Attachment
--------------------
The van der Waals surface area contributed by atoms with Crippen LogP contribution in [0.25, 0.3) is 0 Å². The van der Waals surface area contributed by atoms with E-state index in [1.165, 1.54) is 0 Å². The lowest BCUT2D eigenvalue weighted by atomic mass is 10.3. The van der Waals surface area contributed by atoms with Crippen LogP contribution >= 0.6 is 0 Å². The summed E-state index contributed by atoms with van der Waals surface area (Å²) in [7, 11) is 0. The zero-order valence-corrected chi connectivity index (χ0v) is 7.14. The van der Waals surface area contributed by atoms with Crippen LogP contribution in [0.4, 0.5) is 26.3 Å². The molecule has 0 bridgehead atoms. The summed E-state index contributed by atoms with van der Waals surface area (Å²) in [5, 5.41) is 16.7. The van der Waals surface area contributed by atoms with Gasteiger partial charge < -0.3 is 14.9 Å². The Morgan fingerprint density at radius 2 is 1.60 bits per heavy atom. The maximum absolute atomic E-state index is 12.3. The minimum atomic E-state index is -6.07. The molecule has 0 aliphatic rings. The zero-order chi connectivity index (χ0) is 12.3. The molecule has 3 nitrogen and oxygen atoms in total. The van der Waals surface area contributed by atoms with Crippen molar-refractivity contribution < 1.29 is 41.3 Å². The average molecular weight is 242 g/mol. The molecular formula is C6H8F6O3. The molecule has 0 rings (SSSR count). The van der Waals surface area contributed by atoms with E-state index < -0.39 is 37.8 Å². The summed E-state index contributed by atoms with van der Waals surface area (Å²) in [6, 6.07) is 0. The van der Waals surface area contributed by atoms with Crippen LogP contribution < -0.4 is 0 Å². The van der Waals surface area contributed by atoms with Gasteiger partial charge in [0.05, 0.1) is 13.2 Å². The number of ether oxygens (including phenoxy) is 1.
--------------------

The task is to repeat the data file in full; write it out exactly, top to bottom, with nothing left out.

The van der Waals surface area contributed by atoms with Crippen LogP contribution in [0.25, 0.3) is 0 Å². The van der Waals surface area contributed by atoms with E-state index in [1.165, 1.54) is 0 Å². The lowest BCUT2D eigenvalue weighted by atomic mass is 10.3. The van der Waals surface area contributed by atoms with Crippen LogP contribution >= 0.6 is 0 Å². The summed E-state index contributed by atoms with van der Waals surface area (Å²) in [7, 11) is 0. The zero-order valence-corrected chi connectivity index (χ0v) is 7.14. The van der Waals surface area contributed by atoms with Crippen LogP contribution in [0.4, 0.5) is 26.3 Å². The molecule has 0 bridgehead atoms. The summed E-state index contributed by atoms with van der Waals surface area (Å²) in [5, 5.41) is 16.7. The van der Waals surface area contributed by atoms with Gasteiger partial charge < -0.3 is 14.9 Å². The Morgan fingerprint density at radius 2 is 1.60 bits per heavy atom. The maximum absolute atomic E-state index is 12.3. The minimum atomic E-state index is -6.07. The molecule has 0 aliphatic rings. The zero-order chi connectivity index (χ0) is 12.3. The molecule has 3 nitrogen and oxygen atoms in total. The van der Waals surface area contributed by atoms with Crippen molar-refractivity contribution < 1.29 is 41.3 Å². The average molecular weight is 242 g/mol. The molecular formula is C6H8F6O3. The molecule has 0 rings (SSSR count). The van der Waals surface area contributed by atoms with E-state index < -0.39 is 37.8 Å². The summed E-state index contributed by atoms with van der Waals surface area (Å²) in [6, 6.07) is 0. The van der Waals surface area contributed by atoms with Crippen LogP contribution < -0.4 is 0 Å². The van der Waals surface area contributed by atoms with Gasteiger partial charge in [0.05, 0.1) is 13.2 Å². The number of ether oxygens (including phenoxy) is 1.